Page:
Third, education about climate change needs to respond to the specific educational and socio-political contexts obtaining in each educational system. This is where a commitment to flexibility is especially important. This point recognizes, for example, that implementation strategies and content details that are appropriate for particular educational settings in Venezuela might be inappropriate or irrelevant to corresponding settings in Australia.
Fourth, climate change education needs to contribute to productive change of the specific educational and socio-political contexts in which it is implemented. By this we mean that no schooling context is fixed or immutable; as contexts change, so climate change education has an opportunity to help to make that contextual change more positive and productive. This in turn has the potential to contribute to broader socio-political transformation, of the kind needed if global climate change is to be addressed efficiently and equitably.
Fifth, education about climate change needs to draw on multi-disciplinary approaches. Part of the contestation of knowledge construction involves challenging the traditional privileging of particular disciplines such as geography and science. Instead, multi-disciplinary curricula offer the opportunity to exploit the benefits of creative and lateral thinking, and to apply research findings from across disciplines to a range of contemporary issues. This strategy is likely to be an important feature of education in the 21st century.
Finally, climate change education needs to feature international comparisons. Most of this paper has focused on comparing the educational and socio-political contexts in Venezuela and Australia. We argue that such comparisons can assist the identification, not only of constraints on curriculum change, but also of possibilities for creative synergies of understanding and application. For example, it might be possible to learn from the successes and failures in educational change in one country and apply that knowledge to managing educational change in the other country.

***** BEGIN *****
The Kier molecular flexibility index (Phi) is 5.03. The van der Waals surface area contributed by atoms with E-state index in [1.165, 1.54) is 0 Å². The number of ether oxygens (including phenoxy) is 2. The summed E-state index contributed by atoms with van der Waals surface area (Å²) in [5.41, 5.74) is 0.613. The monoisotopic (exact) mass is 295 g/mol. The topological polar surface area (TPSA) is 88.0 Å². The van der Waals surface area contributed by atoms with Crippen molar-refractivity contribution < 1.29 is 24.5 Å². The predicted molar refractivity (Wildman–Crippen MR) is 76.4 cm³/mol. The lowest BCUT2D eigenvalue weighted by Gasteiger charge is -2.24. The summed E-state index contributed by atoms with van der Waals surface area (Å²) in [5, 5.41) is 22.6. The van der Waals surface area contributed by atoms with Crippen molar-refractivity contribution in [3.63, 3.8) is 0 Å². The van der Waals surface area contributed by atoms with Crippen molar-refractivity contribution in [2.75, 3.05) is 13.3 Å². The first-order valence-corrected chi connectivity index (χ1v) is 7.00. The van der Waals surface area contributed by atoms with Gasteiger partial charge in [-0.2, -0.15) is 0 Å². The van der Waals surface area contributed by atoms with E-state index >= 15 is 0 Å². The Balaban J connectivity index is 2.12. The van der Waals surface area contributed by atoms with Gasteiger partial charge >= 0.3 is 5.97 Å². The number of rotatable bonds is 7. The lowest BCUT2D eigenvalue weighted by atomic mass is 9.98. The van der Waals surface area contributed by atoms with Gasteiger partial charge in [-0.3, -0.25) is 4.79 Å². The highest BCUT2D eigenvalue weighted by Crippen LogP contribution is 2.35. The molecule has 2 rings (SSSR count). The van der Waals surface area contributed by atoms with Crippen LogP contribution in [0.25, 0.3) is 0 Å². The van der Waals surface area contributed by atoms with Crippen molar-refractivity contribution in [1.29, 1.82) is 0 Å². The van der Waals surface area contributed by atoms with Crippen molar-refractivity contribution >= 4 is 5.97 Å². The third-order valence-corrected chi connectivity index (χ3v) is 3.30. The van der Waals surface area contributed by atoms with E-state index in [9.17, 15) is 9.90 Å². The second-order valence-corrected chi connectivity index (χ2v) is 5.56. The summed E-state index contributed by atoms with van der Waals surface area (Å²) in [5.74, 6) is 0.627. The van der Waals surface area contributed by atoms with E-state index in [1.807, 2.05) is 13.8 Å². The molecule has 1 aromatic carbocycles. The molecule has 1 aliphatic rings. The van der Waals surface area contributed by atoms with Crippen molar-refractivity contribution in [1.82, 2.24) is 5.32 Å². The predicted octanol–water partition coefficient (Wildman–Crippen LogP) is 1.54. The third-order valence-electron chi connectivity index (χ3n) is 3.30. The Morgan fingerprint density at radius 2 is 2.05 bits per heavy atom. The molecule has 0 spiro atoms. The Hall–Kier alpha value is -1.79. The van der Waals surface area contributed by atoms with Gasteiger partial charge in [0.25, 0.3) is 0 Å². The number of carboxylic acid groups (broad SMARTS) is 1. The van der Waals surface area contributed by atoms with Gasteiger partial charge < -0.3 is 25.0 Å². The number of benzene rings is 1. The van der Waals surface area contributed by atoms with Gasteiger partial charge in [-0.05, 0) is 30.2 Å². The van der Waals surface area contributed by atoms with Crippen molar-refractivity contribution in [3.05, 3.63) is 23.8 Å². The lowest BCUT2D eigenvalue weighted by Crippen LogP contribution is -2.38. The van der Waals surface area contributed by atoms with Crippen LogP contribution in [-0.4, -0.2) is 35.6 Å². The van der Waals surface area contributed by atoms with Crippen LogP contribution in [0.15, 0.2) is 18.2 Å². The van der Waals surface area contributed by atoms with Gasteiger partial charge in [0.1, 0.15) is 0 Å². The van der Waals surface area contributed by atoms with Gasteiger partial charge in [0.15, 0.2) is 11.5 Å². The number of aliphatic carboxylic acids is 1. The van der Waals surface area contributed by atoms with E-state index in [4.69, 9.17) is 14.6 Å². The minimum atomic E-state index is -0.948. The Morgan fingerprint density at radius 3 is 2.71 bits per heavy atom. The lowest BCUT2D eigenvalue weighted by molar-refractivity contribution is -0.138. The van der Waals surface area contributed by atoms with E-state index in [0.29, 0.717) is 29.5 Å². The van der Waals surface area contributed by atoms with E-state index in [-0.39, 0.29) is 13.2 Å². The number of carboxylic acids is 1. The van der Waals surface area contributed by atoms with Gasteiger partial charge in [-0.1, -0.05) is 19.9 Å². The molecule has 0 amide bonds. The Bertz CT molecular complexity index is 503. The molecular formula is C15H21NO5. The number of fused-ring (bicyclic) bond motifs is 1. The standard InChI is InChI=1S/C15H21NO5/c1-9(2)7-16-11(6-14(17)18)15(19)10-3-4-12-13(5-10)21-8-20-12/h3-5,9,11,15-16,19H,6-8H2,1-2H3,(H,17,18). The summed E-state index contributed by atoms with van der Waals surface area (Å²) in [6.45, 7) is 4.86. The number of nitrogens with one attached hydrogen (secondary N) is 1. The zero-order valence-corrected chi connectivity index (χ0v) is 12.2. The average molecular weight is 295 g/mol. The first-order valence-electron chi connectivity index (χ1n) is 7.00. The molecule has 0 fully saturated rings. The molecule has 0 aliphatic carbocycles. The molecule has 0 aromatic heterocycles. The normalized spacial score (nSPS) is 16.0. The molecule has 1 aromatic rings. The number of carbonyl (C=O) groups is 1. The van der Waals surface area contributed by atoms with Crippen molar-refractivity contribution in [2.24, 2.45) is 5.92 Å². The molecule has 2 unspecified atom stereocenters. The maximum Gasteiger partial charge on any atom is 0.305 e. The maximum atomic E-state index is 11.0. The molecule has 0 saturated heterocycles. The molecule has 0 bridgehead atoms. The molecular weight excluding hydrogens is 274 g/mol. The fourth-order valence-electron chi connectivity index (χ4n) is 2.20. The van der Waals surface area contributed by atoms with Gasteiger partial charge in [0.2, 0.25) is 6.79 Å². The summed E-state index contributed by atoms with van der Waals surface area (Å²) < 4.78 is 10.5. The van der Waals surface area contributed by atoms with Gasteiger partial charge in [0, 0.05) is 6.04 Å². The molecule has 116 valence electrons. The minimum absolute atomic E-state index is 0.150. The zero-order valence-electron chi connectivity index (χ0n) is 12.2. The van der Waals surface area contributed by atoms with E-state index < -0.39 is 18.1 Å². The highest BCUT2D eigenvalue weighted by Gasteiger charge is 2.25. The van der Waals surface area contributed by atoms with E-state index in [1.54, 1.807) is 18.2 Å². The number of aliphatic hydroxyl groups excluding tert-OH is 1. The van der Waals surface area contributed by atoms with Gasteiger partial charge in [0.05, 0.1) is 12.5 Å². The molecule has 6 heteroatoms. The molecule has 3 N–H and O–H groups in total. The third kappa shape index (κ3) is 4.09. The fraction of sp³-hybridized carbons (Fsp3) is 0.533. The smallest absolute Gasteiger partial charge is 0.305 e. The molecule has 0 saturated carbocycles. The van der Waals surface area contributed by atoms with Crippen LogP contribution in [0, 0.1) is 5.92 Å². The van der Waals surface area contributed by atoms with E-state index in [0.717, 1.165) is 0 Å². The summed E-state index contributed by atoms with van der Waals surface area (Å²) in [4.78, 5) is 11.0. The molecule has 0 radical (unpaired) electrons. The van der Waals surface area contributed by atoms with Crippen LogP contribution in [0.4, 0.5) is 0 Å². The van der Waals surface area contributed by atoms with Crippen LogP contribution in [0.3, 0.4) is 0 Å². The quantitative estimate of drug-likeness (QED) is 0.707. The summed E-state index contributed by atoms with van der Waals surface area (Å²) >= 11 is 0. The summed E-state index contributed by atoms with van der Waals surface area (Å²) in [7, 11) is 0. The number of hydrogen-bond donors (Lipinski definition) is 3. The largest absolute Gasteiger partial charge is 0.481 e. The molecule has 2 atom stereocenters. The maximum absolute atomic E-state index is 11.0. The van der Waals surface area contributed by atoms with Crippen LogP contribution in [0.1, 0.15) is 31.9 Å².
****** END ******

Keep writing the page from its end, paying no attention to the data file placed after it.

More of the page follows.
At a broader level, this kind of international cooperation and collaboration seems essential if "the national interest" is to be displaced as the dominant player in discussions of global climate change.
Recently, Dr Bradford Wilcox, newly appointed scientific officer at the Inter- American Institute for Global Change Research, wrote about the need for urgent research into global change: "This work must not only be multi-disciplinary in nature but also multi- national to insure that it be relevant and address the problems at hand." This paper has demonstrated the accuracy of Wilcox's claim in relation to another issue: promoting education about global climate change.
In particular, we have argued that such education needs to use multi-disciplinary approaches to knowledge construction and to draw on international comparisons of experiences of educational change.
We have also suggested that climate change education needs to focus on the constructed and contested character of discussions about climate change, to identify and evaluate commentators' speaking positions with regard to climate change, and both to respond to, and to seek to change, the specific educational and socio- political contexts in which educational programmes about climate change are located.
We began by referring to flexibility in relation to reductions in greenhouse gas emissions. We conclude by asserting that all six principles of an effective education programme about global climate change outlined in this paper are based on a recognition of the need for flexibility, and a rejection of a "single model" approach to climate change education. However, that flexibility needs to be balanced by a genuine commitment to responding efficiently and equitably to global climate change. If not, any climate change education programme is likely to fail, in concert with broader efforts to address the climate change issue.
Emilio Anteliz, Universidad Central de Venezuela, PO Box 50656, Caracas 1051, Venezuela. Fax: 58-2-6053064. Email: firstname.lastname@example.org.